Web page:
by Erin Williams, managing print editor
The current climate crisis is evidenced by rising global temperatures, warming ocean temperatures, shrinking ice sheets, glacial retreats, decreased snow cover, rising sea levels, declining arctic sea ice, extreme weather events, and ocean acidification. Additionally, a UN scientist has warned that we have just 10 years to get climate change under control, and has urged the world to develop “negative emissions” of carbon to mitigate the alarming amounts already present in the atmosphere. But what can we, as individuals, do to help combat this crisis? Some argue that one of the best ways is to adopt a plant-based diet.
A plant-based diet, also known as a vegan diet, has been adopted by around 75,300,000 people worldwide. While the most common reasons for eating plant-based are for health and animal protection, there is also the environmental motivation to eat more sustainably. But can an individual diet change actually contribute to worthwhile, positive impacts on the environment?
The UN Environment Programme published an article (before COVID-19) claiming that “meat” is the world’s most urgent problem and arguing that the continuation of mass meat consumption will have devastating consequences for human health, climate change, natural resources, and animal welfare. Additionally, an article from One Green Planet argues that even after the attempts to make meat more sustainable through innovative production techniques, meat options still fall short of the production efficiency and capability that accompanies a plant-based diet.
One of the first environmental reasons people give for making the switch to a plant-based diet is the recklessly large amount of water it takes to produce different types of food. The water use argument clearly supports the move towards plant-based diets: It takes 1,847 gallons of water to produce one pound of beef compared to just 39 gallons per pound of vegetables. The second most common environmental reason for the switch in diets is because of the apparent difference in greenhouse gas emissions from food production. A chart from Forks Over Knives shows the enormous discrepancy between greenhouse emissions from meat production in comparison to vegetable and fruit production.
We can even see many benefits when looking at a plant-based diet purely from a food sustainability perspective. Meat and dairy products use up 83% of the world’s farmland but only account for 18% of our calorie and 37% of our protein intake. This is a glaring discrepancy between the food we actually consume and the amount of land that is used to accommodate food resources. Additionally, an article from Forbes estimates that we could reduce our global farmland use up to 75% if we stop consuming and producing meat and dairy. Some organizations even argue that we could solve world hunger if we reevaluate our allocation of land usage regarding food. Organizations such as A Well-Fed World and One Green Planet are trying to make that happen.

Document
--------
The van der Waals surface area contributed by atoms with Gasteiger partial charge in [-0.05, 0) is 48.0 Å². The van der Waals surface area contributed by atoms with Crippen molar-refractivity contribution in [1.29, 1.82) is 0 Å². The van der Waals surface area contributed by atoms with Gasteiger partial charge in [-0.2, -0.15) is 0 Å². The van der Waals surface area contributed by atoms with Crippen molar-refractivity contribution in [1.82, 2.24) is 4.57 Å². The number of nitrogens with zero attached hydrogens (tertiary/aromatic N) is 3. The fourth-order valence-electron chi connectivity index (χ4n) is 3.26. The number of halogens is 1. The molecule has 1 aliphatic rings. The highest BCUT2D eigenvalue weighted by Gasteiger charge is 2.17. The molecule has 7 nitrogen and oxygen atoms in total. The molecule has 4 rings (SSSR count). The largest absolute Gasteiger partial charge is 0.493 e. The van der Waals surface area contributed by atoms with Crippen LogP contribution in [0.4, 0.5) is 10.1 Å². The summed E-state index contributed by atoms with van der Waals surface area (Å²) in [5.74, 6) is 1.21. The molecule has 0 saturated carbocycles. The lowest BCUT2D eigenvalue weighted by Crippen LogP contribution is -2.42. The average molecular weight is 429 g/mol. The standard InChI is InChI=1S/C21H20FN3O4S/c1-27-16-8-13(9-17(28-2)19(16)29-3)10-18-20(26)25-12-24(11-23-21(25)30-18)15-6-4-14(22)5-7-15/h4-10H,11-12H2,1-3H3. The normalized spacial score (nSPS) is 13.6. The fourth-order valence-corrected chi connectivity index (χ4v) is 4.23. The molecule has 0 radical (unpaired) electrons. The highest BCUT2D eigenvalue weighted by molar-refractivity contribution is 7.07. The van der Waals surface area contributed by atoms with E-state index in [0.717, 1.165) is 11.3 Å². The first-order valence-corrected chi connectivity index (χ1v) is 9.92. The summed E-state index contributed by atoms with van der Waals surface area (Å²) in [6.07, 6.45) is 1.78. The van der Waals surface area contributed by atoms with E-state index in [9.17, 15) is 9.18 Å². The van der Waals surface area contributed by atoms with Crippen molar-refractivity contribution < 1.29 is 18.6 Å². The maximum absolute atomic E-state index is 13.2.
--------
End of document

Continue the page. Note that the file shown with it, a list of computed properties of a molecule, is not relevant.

So why should you, as an individual, go vegan in addition to pushing for mass initiatives from companies and corporations? Given the nature of our capitalistic society, individuals can make the switch to help increase the market demand for plant-based options by pushing companies to produce more and more meat alternatives. Additionally, eating a plant-based diet can reduce an individual’s carbon footprint by up to 73%, potentially offering a massive environmental benefit if the diet is adopted by a larger portion of the population. There is currently a growing number of people making the switch to veganism, hopefully inspiring others to follow suit. Eating a plant-based diet is becoming more and more feasible as meat-alternatives, such as the Beyond Burger, are being offered in local restaurants. Mic the Vegan, a YouTuber and vegan activist, has even proposed a picture of how the world would transform if we were to adopt a plant-based diet on a global scale. The picture Mic paints is a much brighter alternative than the one that will result if we don’t take action. If the United Nations scientists are correct, we only have 8 years left to make these crucial changes in order to save the planet. We have to act now.
Resource for those looking to go vegan, but are unsure where to start:
- Transitioning to a Vegan Lifestyle
- 12 Things You Need to Know Before Going Vegan
- The Vegan Diet – A Complete Guide for Beginners
- 9 Essential Tips for Vegan Beginners
- 50 Easy Vegan Recipes for Beginners